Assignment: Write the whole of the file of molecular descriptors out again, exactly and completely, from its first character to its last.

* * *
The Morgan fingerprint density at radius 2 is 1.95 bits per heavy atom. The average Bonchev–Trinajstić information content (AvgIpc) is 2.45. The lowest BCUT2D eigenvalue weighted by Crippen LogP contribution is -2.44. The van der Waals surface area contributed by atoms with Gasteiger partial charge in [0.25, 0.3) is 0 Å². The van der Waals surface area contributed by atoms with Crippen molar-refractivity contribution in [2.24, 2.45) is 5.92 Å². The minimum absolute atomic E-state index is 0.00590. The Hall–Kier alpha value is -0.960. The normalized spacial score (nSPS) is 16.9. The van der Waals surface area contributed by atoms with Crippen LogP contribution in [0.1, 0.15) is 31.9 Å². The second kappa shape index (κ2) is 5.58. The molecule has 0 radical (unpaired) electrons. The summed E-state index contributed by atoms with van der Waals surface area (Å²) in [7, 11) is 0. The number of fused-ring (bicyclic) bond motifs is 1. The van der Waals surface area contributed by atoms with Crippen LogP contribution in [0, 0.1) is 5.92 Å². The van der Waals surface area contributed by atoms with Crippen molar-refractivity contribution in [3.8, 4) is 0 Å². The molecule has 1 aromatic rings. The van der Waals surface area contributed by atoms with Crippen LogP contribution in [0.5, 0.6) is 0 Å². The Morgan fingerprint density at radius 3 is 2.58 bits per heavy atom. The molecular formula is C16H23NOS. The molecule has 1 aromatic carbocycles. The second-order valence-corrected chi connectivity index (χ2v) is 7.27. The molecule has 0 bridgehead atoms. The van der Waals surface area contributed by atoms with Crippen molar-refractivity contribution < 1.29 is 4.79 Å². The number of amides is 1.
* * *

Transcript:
The Morgan fingerprint density at radius 2 is 1.95 bits per heavy atom. The average Bonchev–Trinajstić information content (AvgIpc) is 2.45. The lowest BCUT2D eigenvalue weighted by Crippen LogP contribution is -2.44. The van der Waals surface area contributed by atoms with Gasteiger partial charge in [0.25, 0.3) is 0 Å². The van der Waals surface area contributed by atoms with Crippen molar-refractivity contribution in [2.24, 2.45) is 5.92 Å². The minimum absolute atomic E-state index is 0.00590. The Hall–Kier alpha value is -0.960. The normalized spacial score (nSPS) is 16.9. The van der Waals surface area contributed by atoms with Crippen LogP contribution in [0.1, 0.15) is 31.9 Å². The second kappa shape index (κ2) is 5.58. The molecule has 0 radical (unpaired) electrons. The summed E-state index contributed by atoms with van der Waals surface area (Å²) in [7, 11) is 0. The number of fused-ring (bicyclic) bond motifs is 1. The van der Waals surface area contributed by atoms with Crippen LogP contribution in [0, 0.1) is 5.92 Å². The van der Waals surface area contributed by atoms with Crippen molar-refractivity contribution in [3.8, 4) is 0 Å². The molecule has 1 aromatic rings. The van der Waals surface area contributed by atoms with Crippen LogP contribution in [0.5, 0.6) is 0 Å². The Morgan fingerprint density at radius 3 is 2.58 bits per heavy atom. The molecular formula is C16H23NOS. The molecule has 1 aromatic carbocycles. The second-order valence-corrected chi connectivity index (χ2v) is 7.27. The molecule has 0 bridgehead atoms. The van der Waals surface area contributed by atoms with Crippen molar-refractivity contribution < 1.29 is 4.79 Å². The number of amides is 1.